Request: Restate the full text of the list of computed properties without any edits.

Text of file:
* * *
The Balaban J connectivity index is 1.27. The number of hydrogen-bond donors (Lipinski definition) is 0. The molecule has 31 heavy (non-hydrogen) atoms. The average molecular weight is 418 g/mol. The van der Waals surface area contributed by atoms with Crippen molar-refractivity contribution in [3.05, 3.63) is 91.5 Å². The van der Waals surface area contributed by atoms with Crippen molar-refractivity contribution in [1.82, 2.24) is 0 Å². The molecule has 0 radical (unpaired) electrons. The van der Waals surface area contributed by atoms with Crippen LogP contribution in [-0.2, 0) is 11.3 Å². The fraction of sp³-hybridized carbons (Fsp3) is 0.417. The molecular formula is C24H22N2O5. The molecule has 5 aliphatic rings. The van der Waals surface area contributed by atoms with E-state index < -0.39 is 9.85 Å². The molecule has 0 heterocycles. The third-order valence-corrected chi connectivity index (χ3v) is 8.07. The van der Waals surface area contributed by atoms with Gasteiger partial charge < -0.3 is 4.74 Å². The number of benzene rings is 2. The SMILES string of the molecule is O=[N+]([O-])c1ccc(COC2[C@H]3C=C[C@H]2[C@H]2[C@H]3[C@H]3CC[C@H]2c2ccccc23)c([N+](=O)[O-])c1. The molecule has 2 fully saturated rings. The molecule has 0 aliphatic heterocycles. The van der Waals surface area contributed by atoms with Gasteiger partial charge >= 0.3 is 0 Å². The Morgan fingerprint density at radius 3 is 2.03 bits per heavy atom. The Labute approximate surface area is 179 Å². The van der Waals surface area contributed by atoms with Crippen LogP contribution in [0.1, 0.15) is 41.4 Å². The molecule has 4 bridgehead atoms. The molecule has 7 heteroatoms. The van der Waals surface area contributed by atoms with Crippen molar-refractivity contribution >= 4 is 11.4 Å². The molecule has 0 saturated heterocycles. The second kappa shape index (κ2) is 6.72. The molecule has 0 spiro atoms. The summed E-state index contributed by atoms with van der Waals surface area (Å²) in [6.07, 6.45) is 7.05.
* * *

The Balaban J connectivity index is 1.27. The number of hydrogen-bond donors (Lipinski definition) is 0. The molecule has 31 heavy (non-hydrogen) atoms. The average molecular weight is 418 g/mol. The van der Waals surface area contributed by atoms with Crippen molar-refractivity contribution in [3.05, 3.63) is 91.5 Å². The van der Waals surface area contributed by atoms with Crippen molar-refractivity contribution in [1.82, 2.24) is 0 Å². The molecule has 0 radical (unpaired) electrons. The van der Waals surface area contributed by atoms with Crippen LogP contribution in [-0.2, 0) is 11.3 Å². The fraction of sp³-hybridized carbons (Fsp3) is 0.417. The molecular formula is C24H22N2O5. The molecule has 5 aliphatic rings. The van der Waals surface area contributed by atoms with E-state index < -0.39 is 9.85 Å². The molecule has 0 heterocycles. The third-order valence-corrected chi connectivity index (χ3v) is 8.07. The van der Waals surface area contributed by atoms with Gasteiger partial charge < -0.3 is 4.74 Å². The number of benzene rings is 2. The SMILES string of the molecule is O=[N+]([O-])c1ccc(COC2[C@H]3C=C[C@H]2[C@H]2[C@H]3[C@H]3CC[C@H]2c2ccccc23)c([N+](=O)[O-])c1. The molecule has 2 fully saturated rings. The molecule has 0 aliphatic heterocycles. The van der Waals surface area contributed by atoms with Gasteiger partial charge >= 0.3 is 0 Å². The Morgan fingerprint density at radius 3 is 2.03 bits per heavy atom. The Labute approximate surface area is 179 Å². The van der Waals surface area contributed by atoms with Crippen LogP contribution in [0.1, 0.15) is 41.4 Å². The molecule has 4 bridgehead atoms. The molecule has 7 heteroatoms. The van der Waals surface area contributed by atoms with Crippen molar-refractivity contribution >= 4 is 11.4 Å². The molecule has 0 saturated heterocycles. The second kappa shape index (κ2) is 6.72. The molecule has 0 spiro atoms. The summed E-state index contributed by atoms with van der Waals surface area (Å²) in [6.07, 6.45) is 7.05.